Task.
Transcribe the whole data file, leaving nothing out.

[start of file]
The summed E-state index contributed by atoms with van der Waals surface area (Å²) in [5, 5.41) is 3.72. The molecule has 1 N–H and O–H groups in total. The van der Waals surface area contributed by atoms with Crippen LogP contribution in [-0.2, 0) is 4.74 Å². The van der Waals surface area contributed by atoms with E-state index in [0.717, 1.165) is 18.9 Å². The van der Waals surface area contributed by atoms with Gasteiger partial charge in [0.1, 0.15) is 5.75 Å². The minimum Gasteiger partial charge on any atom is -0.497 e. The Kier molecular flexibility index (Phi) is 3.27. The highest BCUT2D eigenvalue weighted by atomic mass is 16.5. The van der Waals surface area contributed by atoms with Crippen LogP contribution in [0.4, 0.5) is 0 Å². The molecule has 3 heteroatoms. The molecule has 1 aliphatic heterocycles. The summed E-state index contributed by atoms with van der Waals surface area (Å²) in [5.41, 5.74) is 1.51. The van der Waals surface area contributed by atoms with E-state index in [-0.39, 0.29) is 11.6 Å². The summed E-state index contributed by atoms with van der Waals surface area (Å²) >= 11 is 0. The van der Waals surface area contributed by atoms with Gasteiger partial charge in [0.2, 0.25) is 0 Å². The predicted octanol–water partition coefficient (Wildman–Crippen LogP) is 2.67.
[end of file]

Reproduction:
The summed E-state index contributed by atoms with van der Waals surface area (Å²) in [5, 5.41) is 3.72. The molecule has 1 N–H and O–H groups in total. The van der Waals surface area contributed by atoms with Crippen LogP contribution in [-0.2, 0) is 4.74 Å². The van der Waals surface area contributed by atoms with E-state index in [0.717, 1.165) is 18.9 Å². The van der Waals surface area contributed by atoms with Gasteiger partial charge in [0.1, 0.15) is 5.75 Å². The minimum Gasteiger partial charge on any atom is -0.497 e. The Kier molecular flexibility index (Phi) is 3.27. The highest BCUT2D eigenvalue weighted by atomic mass is 16.5. The van der Waals surface area contributed by atoms with Crippen LogP contribution in [0.4, 0.5) is 0 Å². The molecule has 3 heteroatoms. The molecule has 1 aliphatic heterocycles. The summed E-state index contributed by atoms with van der Waals surface area (Å²) in [5.41, 5.74) is 1.51. The van der Waals surface area contributed by atoms with E-state index in [-0.39, 0.29) is 11.6 Å². The summed E-state index contributed by atoms with van der Waals surface area (Å²) >= 11 is 0. The van der Waals surface area contributed by atoms with Gasteiger partial charge in [0.2, 0.25) is 0 Å². The predicted octanol–water partition coefficient (Wildman–Crippen LogP) is 2.67.